Embraer and GE successfully conclude bio-jet fuel tests

Sunday, September 04, 2011

Embraer and GE held a series of test flights this week, with an EMBRAER 170 jet flying from the Company’s Gavião Peixoto facilities. The purpose of the tests was to benchmark the operational characteristics of the airplane and its GE CF34-8E engines when powered by HEFA (Hydro-processed Esters and Fatty Acids) fuel under a broad range of unique flight conditions. The flights involved powering one of the two GE engines with the maximum ASTM permissible mix of 50% HEFA (derived from camelina) with Jet-A.

Following the recent approval of biomass-based HEFA fuels by ASTM, Embraer and GE have stepped up their efforts with the objective of supporting the development of a broader range of sustainable biofuels for aviation. With these tests, both companies confirmed that technical plans and procedures for future fuels testing are robust, enabling value-added and timely testing of additional fuels.

“We have a strong and longstanding commitment to developing efficient and environmentally responsible products. This series of tests, and their very positive results, gives us a lot of new information to continue our sustainability program as it relates to future products,” said Mauro Kern, Embraer Executive Vice President of Engineering and Technology. “Supporting the development and deployment of sustainable aviation biofuels is one of the industry’s top priorities, and we are firmly engaged in that effort.”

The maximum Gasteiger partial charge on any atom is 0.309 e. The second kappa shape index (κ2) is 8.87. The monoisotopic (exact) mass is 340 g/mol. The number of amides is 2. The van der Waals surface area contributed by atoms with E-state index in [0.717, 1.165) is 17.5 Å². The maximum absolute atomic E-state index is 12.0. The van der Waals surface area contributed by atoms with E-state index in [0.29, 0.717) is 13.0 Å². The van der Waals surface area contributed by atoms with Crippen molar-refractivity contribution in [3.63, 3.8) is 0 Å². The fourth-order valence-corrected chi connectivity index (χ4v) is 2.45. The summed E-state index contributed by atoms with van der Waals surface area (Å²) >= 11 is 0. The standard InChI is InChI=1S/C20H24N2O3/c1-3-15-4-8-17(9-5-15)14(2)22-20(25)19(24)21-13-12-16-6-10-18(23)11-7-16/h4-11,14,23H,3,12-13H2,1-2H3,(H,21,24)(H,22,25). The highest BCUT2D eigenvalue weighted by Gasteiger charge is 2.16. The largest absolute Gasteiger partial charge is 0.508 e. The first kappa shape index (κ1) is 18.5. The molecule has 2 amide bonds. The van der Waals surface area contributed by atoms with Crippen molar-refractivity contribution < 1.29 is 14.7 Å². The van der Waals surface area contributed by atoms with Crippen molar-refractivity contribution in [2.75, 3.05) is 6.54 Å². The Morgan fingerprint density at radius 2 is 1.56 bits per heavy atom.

The series of flights, which happened in August 2011, set the stage for further biofuel development programs that Embraer and GE will undertake with fuel produced from additional feedstocks and production pathways under consideration by the industry. These fuels are currently under study by fuel providers worldwide, including many in Brazil.

“Embraer and GE plan to engage in future biofuel testing and ASTM substantiation activities. This could encompass a broad range of pursuits, from testing of additional fuel production pathways and feedstocks, to potentially increasing HEFA blend levels,” said Laurent Rouaud, Chief Marketing Office, GE Aviation. “These flights have also demonstrated that the aircraft and engine manufacturers are also interested in limiting net carbon emissions from their ongoing product development activities, and in working with producers to establish early production demand for the benefit of the entire aviation enterprise.”


Tags: aviation, biofuels, biomass, ethanol, cameline, GHG